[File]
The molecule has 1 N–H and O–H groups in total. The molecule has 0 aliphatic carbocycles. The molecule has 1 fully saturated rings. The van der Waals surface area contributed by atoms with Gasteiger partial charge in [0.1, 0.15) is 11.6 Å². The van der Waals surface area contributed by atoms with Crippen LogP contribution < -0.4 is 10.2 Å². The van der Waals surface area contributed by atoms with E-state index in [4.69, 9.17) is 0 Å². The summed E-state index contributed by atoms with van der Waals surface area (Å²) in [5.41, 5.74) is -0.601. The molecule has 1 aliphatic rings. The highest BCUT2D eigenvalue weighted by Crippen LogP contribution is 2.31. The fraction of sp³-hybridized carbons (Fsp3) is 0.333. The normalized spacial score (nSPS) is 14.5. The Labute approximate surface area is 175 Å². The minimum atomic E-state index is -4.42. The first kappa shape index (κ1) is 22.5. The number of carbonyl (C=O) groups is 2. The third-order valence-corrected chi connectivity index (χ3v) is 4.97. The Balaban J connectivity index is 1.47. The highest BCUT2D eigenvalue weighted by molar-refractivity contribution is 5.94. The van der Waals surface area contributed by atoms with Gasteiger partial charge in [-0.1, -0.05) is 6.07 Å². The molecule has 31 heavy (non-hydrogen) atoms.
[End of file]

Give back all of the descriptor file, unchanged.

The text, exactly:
The molecule has 1 N–H and O–H groups in total. The molecule has 0 aliphatic carbocycles. The molecule has 1 fully saturated rings. The van der Waals surface area contributed by atoms with Gasteiger partial charge in [0.1, 0.15) is 11.6 Å². The van der Waals surface area contributed by atoms with Crippen LogP contribution < -0.4 is 10.2 Å². The van der Waals surface area contributed by atoms with E-state index in [4.69, 9.17) is 0 Å². The summed E-state index contributed by atoms with van der Waals surface area (Å²) in [5.41, 5.74) is -0.601. The molecule has 1 aliphatic rings. The highest BCUT2D eigenvalue weighted by Crippen LogP contribution is 2.31. The fraction of sp³-hybridized carbons (Fsp3) is 0.333. The normalized spacial score (nSPS) is 14.5. The Labute approximate surface area is 175 Å². The minimum atomic E-state index is -4.42. The first kappa shape index (κ1) is 22.5. The number of carbonyl (C=O) groups is 2. The third-order valence-corrected chi connectivity index (χ3v) is 4.97. The Balaban J connectivity index is 1.47. The highest BCUT2D eigenvalue weighted by molar-refractivity contribution is 5.94. The van der Waals surface area contributed by atoms with Gasteiger partial charge in [-0.1, -0.05) is 6.07 Å². The molecule has 31 heavy (non-hydrogen) atoms.